The phone call to Peggie Sherwin’s home was alarming, unexpected, and completely bogus.
"I got scammed," Sherwin said.
A caller claiming to be Microsoft Tech Support dialed Sherwin and told her that her laptop was infected with viruses and was about to crash.
Sherwin said the caller had her click a couple of windows that appeared to back up the caller’s claim. Ultimately, he delivered a sales pitch: "For $99 for one year we'll clean it up for you."
Sherwin smelled a rat. So, she added her IT guy, Shan Ragland, to the line.
"She put me on the phone, and… he hung up," Ragland said.
But the damage was done.
"They locked me out of my computer," she said. Ragland, of Eagle Computer Solutions, Inc., figures the caller directed Ragland to a trap: a website infected with malware.
Ragland spent several days disinfecting Sherwin’s computer. He says the red flag that gives away this con is a simple truth.
"Microsoft doesn't ever call you," he said. "It's just hard enough getting a hold of them. They're not going to call you out of the blue."
Microsoft agrees. A special web page is dedicated to warning consumers about the fraud, which has become widespread.
“Neither Microsoft nor our partners make unsolicited phone calls,” the company said.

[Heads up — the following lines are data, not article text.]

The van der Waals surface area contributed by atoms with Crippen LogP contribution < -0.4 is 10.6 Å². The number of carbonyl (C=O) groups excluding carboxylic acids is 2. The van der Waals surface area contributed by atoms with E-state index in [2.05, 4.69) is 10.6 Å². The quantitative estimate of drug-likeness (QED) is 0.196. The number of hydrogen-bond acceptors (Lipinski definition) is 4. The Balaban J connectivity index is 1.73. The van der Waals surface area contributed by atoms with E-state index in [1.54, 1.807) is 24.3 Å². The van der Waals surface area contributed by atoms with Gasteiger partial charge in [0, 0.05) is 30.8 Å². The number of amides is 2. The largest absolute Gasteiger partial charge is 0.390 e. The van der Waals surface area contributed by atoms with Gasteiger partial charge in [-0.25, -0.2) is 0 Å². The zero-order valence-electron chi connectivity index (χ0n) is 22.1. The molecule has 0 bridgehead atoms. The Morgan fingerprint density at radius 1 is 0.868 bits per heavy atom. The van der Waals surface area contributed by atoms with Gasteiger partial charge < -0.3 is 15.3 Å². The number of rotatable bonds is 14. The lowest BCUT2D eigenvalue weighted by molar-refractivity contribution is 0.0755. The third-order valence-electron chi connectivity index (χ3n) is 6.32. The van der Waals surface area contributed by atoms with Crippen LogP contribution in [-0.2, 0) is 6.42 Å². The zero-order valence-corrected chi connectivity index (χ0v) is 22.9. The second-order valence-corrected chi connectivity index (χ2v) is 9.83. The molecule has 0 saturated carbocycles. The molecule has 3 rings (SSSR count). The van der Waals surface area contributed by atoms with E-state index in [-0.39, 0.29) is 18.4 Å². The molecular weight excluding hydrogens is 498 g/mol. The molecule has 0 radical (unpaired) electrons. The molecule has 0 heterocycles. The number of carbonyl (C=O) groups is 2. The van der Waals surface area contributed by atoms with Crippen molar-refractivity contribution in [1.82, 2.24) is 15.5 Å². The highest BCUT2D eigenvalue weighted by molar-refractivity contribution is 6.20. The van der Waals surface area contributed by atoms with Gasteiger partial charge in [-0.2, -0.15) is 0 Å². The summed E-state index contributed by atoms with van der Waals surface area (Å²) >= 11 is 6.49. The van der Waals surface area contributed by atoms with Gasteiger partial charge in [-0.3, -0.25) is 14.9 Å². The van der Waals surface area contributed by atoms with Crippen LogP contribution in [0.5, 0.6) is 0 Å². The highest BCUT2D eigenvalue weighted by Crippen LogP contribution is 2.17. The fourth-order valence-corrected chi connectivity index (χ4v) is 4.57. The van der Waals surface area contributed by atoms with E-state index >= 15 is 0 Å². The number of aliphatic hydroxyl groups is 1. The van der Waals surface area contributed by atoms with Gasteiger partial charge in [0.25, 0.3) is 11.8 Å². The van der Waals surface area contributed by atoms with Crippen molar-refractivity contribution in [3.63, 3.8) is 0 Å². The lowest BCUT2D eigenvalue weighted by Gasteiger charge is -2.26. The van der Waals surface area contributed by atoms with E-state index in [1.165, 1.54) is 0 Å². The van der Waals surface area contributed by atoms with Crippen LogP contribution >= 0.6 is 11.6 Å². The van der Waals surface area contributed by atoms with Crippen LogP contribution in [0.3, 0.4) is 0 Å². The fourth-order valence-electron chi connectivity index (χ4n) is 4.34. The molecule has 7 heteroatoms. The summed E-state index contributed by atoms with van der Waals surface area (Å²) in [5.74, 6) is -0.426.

One of those cold calls rang the wrong guy.
"It's really a million dollar industry," said Jerome Segura, a software developer who writes the code that keeps computers safe from scammers. Segura says he received a “Microsoft Tech Support” call and played along. He recorded the call.
A woman started off by telling him to click on various diagnostic tools – most of which Segura says are operating normally. Yet the operator lays out a dire situation.
"Each of these errors and warnings has already started corrupting your whole computer system," she says.
Later, a man joins the call and is able to access Segura’s computer by remote. He also suggests that the computer needs immediate repair – which will cost Segura dearly.
"It is $299 dollars for the lifetime," he told Segura.
When Segura refused to pay, he discovered an even more sinister side of the scheme.
"They actually retaliate," he said.
Segura recorded video of his computer screen as the criminals began deleting his files. It was obvious that the deletions – including folders labeled documents, music, and photos – were blatantly malicious.
"Those documents were taken from me as we were speaking. They actually stole those documents," he said.
Segura said he believes the random calls originate in India. His recommendation for consumers is simple: ignore the call.
LINK: Report a scam to the FTC